It’s perhaps natural to think about your own country and community when talking about climate change.
Consider how the TV news covers rising sea levels. They show floodwaters around Buckingham Palace and The Statue of Liberty.
But it isn’t affluent Western nations that will bear the brunt of climate disaster. Developing countries are likely to be the most impacted by climate and are the least able to afford its consequences.
The latest Intergovernmental Panel on Climate Change (IPCC) report shows that the planet has a narrow chance of limiting warming to 1.5 degrees Celsius. Exceeding the 1.5-degree threshold would be catastrophic, especially for developing countries.
COP26 President Alok Sharma has said that richer nations must deliver now on long-promised funding to help poorer countries fight climate change. However, the pledge to commit $100bn a year by 2020 (a pledge made in 2009) hasn’t been met, and a revised plan to reach $100bn by 2023 has been described as “extremely disappointing”.
Why are developing countries most at risk from climate change?
Developing countries are (historically) responsible for a very small proportion of the emissions that drive climate change.
These poorer countries are also more vulnerable to the effects of extreme weather, for two reasons:
- They’re generally more dependent on the natural environment for food and jobs.
- They have less money to spend on mitigation.
As we’re seeing, it’s hard for rich countries to remove carbon and fossil fuels from their economies. It stands to reason that it will be even more challenging for developing nations, where there’s less money available for the necessary technology and infrastructure.
Simon Stiell, climate and environment minister of Grenada, said: “All eyes are now on the G20. They must step up.
“The G20 are responsible for 80% of global emissions. If they really want to address it, then between them they can. It is really that simple. They have the knowhow to manage it, they have the resources, and they have the responsibility.”
The G20 includes countries like China, Australia, India, Russia, Saudi Arabia, the UK, the US and Japan.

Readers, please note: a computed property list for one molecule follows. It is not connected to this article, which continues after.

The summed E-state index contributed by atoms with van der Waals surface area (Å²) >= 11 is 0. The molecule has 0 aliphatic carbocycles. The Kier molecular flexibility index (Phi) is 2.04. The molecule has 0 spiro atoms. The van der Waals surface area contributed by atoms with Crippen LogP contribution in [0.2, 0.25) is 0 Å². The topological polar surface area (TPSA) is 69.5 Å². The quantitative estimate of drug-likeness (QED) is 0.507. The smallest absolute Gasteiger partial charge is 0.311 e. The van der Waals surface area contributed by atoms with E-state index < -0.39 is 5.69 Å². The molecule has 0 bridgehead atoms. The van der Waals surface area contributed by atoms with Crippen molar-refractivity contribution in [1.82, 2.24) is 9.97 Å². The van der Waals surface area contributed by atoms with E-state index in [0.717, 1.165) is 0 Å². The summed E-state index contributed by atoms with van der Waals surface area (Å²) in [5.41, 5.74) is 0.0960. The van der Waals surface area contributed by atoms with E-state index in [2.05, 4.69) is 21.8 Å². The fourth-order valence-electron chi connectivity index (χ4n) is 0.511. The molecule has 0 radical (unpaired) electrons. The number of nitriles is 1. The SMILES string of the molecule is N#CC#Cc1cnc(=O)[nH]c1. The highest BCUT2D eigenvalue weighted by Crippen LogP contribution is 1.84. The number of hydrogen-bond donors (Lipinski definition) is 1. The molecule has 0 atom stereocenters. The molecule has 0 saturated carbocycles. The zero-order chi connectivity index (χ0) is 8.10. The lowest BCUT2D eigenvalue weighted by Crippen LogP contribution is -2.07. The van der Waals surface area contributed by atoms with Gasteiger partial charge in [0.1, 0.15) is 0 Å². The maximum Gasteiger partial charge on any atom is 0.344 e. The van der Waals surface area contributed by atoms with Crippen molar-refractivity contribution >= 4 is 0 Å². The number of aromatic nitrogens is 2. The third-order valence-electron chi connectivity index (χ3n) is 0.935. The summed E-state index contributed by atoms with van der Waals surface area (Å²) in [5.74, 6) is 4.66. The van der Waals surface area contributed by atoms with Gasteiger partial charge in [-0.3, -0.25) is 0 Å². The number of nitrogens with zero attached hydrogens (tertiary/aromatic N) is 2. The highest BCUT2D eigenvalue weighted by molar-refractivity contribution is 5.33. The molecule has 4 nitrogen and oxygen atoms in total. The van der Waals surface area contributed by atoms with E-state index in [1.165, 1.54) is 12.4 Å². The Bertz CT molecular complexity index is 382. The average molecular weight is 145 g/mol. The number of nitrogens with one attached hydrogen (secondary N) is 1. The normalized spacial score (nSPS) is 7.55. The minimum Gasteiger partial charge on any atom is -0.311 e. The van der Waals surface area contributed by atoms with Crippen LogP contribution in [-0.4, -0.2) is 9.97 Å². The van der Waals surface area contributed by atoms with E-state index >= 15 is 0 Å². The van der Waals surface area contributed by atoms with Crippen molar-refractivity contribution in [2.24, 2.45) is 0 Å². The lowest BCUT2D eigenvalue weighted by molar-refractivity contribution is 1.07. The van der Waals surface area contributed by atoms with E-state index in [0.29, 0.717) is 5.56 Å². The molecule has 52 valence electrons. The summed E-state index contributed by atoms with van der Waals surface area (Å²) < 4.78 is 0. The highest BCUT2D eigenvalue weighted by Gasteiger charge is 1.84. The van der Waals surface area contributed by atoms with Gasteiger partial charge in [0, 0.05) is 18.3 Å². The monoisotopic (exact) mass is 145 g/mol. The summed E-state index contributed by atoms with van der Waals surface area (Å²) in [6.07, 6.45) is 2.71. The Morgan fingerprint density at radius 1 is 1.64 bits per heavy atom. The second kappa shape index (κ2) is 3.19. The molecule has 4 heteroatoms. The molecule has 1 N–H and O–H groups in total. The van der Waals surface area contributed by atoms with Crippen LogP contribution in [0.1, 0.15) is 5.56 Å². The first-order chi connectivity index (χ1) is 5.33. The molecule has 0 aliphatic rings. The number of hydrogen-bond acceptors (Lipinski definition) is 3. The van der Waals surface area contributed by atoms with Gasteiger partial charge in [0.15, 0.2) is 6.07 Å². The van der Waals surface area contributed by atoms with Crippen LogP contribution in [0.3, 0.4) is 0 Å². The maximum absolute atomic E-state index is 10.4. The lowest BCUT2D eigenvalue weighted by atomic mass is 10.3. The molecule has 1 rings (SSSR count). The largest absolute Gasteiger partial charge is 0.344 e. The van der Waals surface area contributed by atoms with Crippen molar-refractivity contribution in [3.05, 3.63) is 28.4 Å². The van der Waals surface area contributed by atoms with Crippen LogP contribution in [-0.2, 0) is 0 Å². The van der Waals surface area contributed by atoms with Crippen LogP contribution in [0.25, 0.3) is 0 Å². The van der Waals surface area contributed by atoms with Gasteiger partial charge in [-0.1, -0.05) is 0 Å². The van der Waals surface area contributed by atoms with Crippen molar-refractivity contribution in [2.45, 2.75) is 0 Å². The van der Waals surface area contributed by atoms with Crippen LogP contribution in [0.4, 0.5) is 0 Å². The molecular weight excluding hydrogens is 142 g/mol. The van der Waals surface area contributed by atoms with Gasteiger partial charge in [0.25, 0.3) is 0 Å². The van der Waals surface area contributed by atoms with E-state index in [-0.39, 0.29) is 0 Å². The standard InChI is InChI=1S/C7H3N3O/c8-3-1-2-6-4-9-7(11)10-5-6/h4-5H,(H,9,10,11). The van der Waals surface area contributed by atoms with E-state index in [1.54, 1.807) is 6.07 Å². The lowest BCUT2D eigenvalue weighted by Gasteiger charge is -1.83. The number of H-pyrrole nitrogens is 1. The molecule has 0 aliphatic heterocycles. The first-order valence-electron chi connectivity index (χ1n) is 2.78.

Stiell said long-term targets for reaching net zero were not enough. “Net zero by 2050 is wonderful but we will be long gone by then – low-lying islands will be underwater. Hurricanes will have blown us away,” he said.
Faustin Munyazikwiye is lead negotiator for Rwanda and says that more finance from rich countries is crucial to help the most vulnerable countries cope with the impacts of extreme weather.
He said: “Climate finance is the main challenge, and the most important aspect of our negotiating strategy. It is needed to ensure that climate-vulnerable countries are adequately equipped to fight climate change. In Rwanda, for instance, we calculate that we need at least $11bn in investment. While we have committed to financing some of this investment domestically, collaboration with international partners is essential.”
The charity Jubilee Debt Campaign says lower income countries spend five times more on debt than dealing with the impact of climate change and reducing carbon emissions.
Thirty-four of the world’s poorest countries are spending $29.4bn on debt payments a year compared with $5.4bn on measures to reduce the impact of the climate emergency.
Even when money is made available, it comes with conditions that make it practically impossible for developing nations.
The BBC says: “By 2018, about three-quarters of the government money made available for climate action in developing countries was in the form of loans that need to be paid back, rather than grants that do not.”
Many of these countries are already in serious debt; adding more to the debt mountain will only increase their woes in the long run.
What’s happened so far at COP26?
There’s been some progress. Not enough yet, but substantial enough to be built upon.
The UK has pledged new funding totalling £290 million. This will help countries across Asia and the Pacific better prepare for extreme weather and other potential change
Additionally, 12 donor governments have pledged $413 million in new funding for the Least Developed Countries Fund.
A group of 100 countries have said they will end deforestation by 2030.
The message from the world’s developing countries is simple – if you want to meet ambitious climate targets, you need to help us pay for them.
Failure to deliver on these targets will condemn the most vulnerable nations to a perilous future.
The same old approach isn’t going to work, not for us, and certainly not for the developing world. New solutions must be embraced – as part of a blended model – if we’re to pull the planet from the brink of catastrophe.